Thursday 29 September 2016

Blackstone boss says the Irish cleaned up own mess

Published 02/07/2015 | 02:30

An Taoiseach Enda Kenny T.D. with Blackstone's Chairman, CEO, and Co-Founder Stephen A. Schwarzman, right, at the official launch of Blackstone LaunchPad, the highly successful campus entrepreneurship programme in Ireland. Photo: Damien Eagers
An Taoiseach Enda Kenny T.D. with Blackstone's Chairman, CEO, and Co-Founder Stephen A. Schwarzman, right, at the official launch of Blackstone LaunchPad, the highly successful campus entrepreneurship programme in Ireland. Photo: Damien Eagers

The head of the world's biggest private equity firm has heaped praise on Ireland for accepting that the crisis was "our fault" and pledging to "clean it up."

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Blackstone chief executive Stephen Schwarzman has invested heavily in so-called distressed Irish assets including Eircom in the wake of the crisis, and has already reaped hundreds of millions of euro as the economy here recovers.

This country had turned into one of the "great winners" coming out of the financial crisis, he said in Dublin yesterday.

"This is the only place where people said, 'OK, we made a mess, and we're going to clean it up and it's our fault and we're going to fix it.

"That's because you have a great people here and you have great leadership," Mr Schwarzman said at an event in Trinity College Dublin which was also attended by Taoiseach Enda Kenny.

He said he had been watching what Ireland has achieved, including the fact that the State is now the fastest growing economy in Europe, and described it as "amazing".

"Ireland has turned into the great winners coming out of the financial crisis. You may not see that yourselves because you're living through it. But as outsiders we can see it," he added.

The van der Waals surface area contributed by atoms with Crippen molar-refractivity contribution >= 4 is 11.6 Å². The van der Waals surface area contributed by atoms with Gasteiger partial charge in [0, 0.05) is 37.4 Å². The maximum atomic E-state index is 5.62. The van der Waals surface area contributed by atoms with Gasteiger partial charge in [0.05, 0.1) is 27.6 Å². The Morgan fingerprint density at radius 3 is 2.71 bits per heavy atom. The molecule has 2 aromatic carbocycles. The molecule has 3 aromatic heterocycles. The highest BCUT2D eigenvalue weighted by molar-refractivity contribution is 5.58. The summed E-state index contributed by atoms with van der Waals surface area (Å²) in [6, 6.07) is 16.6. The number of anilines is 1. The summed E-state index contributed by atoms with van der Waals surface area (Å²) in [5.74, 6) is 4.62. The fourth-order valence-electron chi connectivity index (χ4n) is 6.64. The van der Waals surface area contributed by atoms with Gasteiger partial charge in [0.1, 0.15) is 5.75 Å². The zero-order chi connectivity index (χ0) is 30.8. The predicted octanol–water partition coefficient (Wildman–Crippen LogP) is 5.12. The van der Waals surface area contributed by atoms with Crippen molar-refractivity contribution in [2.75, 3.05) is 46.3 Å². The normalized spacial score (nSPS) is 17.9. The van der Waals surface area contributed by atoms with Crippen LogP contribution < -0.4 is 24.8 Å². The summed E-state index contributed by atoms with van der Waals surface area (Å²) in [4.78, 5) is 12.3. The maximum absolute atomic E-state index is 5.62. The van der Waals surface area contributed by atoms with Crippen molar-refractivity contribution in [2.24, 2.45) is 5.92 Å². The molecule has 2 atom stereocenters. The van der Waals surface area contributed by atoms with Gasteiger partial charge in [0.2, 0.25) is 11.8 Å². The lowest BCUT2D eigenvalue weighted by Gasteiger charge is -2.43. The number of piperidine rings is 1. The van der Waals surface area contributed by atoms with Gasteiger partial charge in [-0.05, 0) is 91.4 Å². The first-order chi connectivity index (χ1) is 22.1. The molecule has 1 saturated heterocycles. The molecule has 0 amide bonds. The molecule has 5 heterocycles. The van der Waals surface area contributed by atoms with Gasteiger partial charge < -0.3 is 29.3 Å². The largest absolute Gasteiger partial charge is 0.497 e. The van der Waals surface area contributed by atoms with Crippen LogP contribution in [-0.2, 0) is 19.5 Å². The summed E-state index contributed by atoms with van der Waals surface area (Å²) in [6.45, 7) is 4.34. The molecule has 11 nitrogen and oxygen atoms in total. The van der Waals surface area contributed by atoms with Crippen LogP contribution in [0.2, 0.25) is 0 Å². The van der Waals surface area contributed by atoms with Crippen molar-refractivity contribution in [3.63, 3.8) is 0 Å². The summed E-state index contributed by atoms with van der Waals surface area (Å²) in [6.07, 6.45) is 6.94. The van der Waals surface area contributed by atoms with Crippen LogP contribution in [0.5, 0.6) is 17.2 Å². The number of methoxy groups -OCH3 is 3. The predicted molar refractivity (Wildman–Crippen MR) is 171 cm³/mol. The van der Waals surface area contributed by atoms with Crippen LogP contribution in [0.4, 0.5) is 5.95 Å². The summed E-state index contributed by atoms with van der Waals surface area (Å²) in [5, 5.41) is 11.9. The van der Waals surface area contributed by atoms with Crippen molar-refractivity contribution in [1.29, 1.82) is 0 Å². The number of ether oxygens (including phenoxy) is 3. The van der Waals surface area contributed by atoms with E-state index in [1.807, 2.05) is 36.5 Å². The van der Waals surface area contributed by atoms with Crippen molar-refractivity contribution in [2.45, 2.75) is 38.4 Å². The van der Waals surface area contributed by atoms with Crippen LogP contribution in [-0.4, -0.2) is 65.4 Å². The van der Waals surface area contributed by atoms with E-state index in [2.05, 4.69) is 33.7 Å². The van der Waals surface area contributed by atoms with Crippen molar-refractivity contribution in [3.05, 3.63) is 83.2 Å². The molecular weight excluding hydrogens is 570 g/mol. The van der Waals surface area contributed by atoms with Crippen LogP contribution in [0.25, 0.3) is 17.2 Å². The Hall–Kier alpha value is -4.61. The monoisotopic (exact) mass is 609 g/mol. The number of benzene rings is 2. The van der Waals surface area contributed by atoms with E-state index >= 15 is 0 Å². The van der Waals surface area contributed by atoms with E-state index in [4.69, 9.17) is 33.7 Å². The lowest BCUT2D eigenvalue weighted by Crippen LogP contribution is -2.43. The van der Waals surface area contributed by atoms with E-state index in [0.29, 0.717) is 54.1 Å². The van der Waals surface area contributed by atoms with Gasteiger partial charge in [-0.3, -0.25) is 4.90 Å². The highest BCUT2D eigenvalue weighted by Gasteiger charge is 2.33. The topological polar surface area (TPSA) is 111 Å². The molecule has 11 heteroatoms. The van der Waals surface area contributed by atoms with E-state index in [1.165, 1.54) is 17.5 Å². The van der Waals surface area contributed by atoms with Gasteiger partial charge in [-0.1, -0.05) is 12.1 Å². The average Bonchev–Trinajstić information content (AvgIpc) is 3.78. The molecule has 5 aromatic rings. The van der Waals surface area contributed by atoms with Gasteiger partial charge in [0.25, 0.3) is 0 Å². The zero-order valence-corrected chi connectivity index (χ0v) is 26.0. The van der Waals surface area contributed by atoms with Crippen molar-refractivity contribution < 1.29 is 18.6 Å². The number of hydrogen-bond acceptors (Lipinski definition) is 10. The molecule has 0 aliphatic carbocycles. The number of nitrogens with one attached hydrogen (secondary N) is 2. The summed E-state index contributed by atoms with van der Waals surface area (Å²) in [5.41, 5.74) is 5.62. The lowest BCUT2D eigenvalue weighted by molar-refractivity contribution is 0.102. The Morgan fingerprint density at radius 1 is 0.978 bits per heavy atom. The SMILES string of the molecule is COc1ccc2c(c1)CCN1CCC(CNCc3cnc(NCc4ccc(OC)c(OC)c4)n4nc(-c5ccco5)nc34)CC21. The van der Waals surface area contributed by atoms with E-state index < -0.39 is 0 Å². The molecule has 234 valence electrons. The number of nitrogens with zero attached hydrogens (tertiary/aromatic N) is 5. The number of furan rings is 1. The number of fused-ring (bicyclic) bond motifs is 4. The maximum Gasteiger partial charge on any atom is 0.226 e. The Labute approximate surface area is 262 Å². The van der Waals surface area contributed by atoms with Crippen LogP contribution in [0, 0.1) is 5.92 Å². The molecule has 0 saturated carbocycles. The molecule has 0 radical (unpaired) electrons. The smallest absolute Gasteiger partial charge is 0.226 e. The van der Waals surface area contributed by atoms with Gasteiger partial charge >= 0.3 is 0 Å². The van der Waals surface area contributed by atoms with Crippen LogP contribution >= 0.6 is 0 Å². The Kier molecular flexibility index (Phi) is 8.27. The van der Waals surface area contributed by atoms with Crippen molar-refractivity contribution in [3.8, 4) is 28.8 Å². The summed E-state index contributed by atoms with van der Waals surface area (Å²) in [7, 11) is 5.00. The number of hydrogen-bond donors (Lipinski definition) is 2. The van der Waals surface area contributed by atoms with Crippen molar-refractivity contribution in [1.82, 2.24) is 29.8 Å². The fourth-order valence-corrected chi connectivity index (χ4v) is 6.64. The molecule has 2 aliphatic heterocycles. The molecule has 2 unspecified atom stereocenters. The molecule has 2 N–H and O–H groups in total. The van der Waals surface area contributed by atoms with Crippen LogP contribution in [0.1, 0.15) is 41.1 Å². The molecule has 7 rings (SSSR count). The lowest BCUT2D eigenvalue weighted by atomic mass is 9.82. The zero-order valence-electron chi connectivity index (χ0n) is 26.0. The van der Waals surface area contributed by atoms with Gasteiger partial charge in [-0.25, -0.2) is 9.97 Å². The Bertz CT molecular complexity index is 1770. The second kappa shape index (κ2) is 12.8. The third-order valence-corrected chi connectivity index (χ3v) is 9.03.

Mr Schwarzman was in Dublin for the announcement of the the Blackstone Charitable Foundation's first international expansion of its campus entrepreneurship programme, Blackstone LaunchPad, to Ireland.

Ireland becomes the seventh Blackstone LaunchPad region and its first international one, after Michigan, Ohio, Pennsylvania, Florida, Montana, and California.

The three-year, €2m grant will establish a partnership between National University of Ireland Galway, Trinity College Dublin, and University College Cork to introduce entrepreneurship as a career option and provide over 50,000 students with venture coaches and an entrepreneurial support system.

Blackstone hit the headlines after buying €1.1bn of loans tied to O'Flynn Construction Group last year. That deal turned sour when Blackstone moved to take control of the O'Flynn empire.

The case ended up in the courts before being resolved earlier this year.

Blackstone earlier paid €67m for Dublin's former Burlington Hotel in 2012, part of a property buying spree that including the Bloodstone Building - an office block in the Dublin docks and a stake in Dublin's Clyde Court and Ballsbridge Hotels, which it has already sold.

Its biggest deal here was buying loans in Eircom at knock down prices and joining other lenders to use the soured loans to take control of the bankrupt business in 2012.

This year Blackstone made an estimated €375m profit selling part of its Eircom stake to hedge fund Anchorage Capital.

Mr Schwarzman said his company had a "good experience" in Ireland.

"We have a programme called buy it, fix it, sell it. That's what we do. If markets go up in addition, then we tend to do very well," he said.

The Blackstone boss said in Ireland, it is in the 'fix it' stage rather than 'sell it'.

At the Blackstone LaunchPad event, Taoiseach Enda Kenny said the Government is promoting policies that support enterprise and job creation.

"It is our goal that this balanced recovery will lead to sustainable full employment by 2018," Mr Kenny said.

"To achieve this vision, we need to embrace the entrepreneurial instincts of students in Irish universities."

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